Land-Use, Human Activity Impact Aquifers and Drinking Water Supplies

A study by the U.S. Geological Survey (USGS) has determined that human activities are impacting ground-water resources.

In the first phase of the study, 30 randomly-selected public-supply wells were sampled prior to treatment and analyzed for the presence of 258 compounds generated by humans such as pesticides and volatile organic compounds (VOCs). The northern Tampa Bay, Fla., area was selected for study because a large percentage of the population relies on ground-water resources from the Upper Floridan aquifer for drinking water supply.

Of the 258 sampled compounds, 31 were detected in wells prior to treatment. Samples from the wells generally contained a mixture of compounds (average of 4 compounds) and 70% of the samples had at least one compound detected. Concentrations were low (less than 1 microgram per liter), well below the potential for human health concern, and were several orders of magnitude below the level of toxicity for drinking-water standards set by the U.S. Environmental Protection Agency.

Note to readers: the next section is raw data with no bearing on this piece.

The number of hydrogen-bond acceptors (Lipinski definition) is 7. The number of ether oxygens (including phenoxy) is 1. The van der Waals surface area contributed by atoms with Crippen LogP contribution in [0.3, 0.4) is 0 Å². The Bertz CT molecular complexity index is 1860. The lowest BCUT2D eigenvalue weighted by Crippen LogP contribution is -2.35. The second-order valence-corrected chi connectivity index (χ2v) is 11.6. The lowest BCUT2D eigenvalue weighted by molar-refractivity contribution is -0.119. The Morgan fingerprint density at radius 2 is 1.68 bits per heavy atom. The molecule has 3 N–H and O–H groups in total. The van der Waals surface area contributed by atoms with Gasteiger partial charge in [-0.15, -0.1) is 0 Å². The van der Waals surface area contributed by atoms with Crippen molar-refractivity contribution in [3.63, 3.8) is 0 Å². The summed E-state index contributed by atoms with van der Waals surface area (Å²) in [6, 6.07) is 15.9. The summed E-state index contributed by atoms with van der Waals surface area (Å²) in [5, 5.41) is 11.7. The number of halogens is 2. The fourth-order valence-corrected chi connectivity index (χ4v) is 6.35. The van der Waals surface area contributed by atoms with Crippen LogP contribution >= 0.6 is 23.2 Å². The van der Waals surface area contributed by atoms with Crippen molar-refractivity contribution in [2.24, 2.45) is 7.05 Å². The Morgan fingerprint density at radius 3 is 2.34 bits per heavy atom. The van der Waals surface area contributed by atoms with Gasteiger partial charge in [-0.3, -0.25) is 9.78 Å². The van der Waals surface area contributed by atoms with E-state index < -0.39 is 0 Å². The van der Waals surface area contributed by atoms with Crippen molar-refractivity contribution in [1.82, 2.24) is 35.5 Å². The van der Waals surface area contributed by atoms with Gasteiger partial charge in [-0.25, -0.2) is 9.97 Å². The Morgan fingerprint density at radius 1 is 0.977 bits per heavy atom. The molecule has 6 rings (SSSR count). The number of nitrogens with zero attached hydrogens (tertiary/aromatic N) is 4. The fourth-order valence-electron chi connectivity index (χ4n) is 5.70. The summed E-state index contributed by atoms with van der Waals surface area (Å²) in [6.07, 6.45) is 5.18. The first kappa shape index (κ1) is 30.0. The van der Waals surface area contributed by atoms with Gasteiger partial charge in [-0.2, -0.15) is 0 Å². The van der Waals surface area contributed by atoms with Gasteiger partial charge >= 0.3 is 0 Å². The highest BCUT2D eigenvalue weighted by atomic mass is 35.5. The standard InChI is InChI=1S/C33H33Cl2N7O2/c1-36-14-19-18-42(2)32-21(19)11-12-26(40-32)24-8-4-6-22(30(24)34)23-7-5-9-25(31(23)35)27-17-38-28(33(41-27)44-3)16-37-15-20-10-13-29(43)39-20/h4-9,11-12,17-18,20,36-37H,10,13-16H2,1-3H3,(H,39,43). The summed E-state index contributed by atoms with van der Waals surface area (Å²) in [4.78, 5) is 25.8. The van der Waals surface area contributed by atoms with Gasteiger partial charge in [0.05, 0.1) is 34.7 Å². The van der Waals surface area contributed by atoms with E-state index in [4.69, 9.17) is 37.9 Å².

In the second phase of the study, wells that had the highest levels of contamination were resampled before and after treatment. The pesticides most frequently detected both prior to and after treatment were atrazine and its breakdown products. All detections were at very low concentrations (less than 0.03 micrograms per liter).

"We are seeing the effect of human activity and land-use practices on our ground-water supplies," said Patricia Metz, USGS hydrologist and lead author on the report. "Although concentrations are very low, their presence indicates the relatively rapid mobility of these contaminants to the ground-water system and the vulnerability of ground-water supplies to contamination from human activities."

The study examined the relation between the occurrence of the contaminants and land-use, population and local hydrogeologic conditions. In this study, half of the 30 water supply wells were located in areas where the aquifer was unconfined, the other half in areas where the aquifer was semiconfined. Compounds associated with human activity were found at almost double the rate in water from wells where the aquifer was unconfined as compared to semiconfined conditions.

The study also found that a significant relation exists between population and the number of contaminants detected. Where population and human development was limited, such as large well fields, little to no anthropogenic compounds were detected.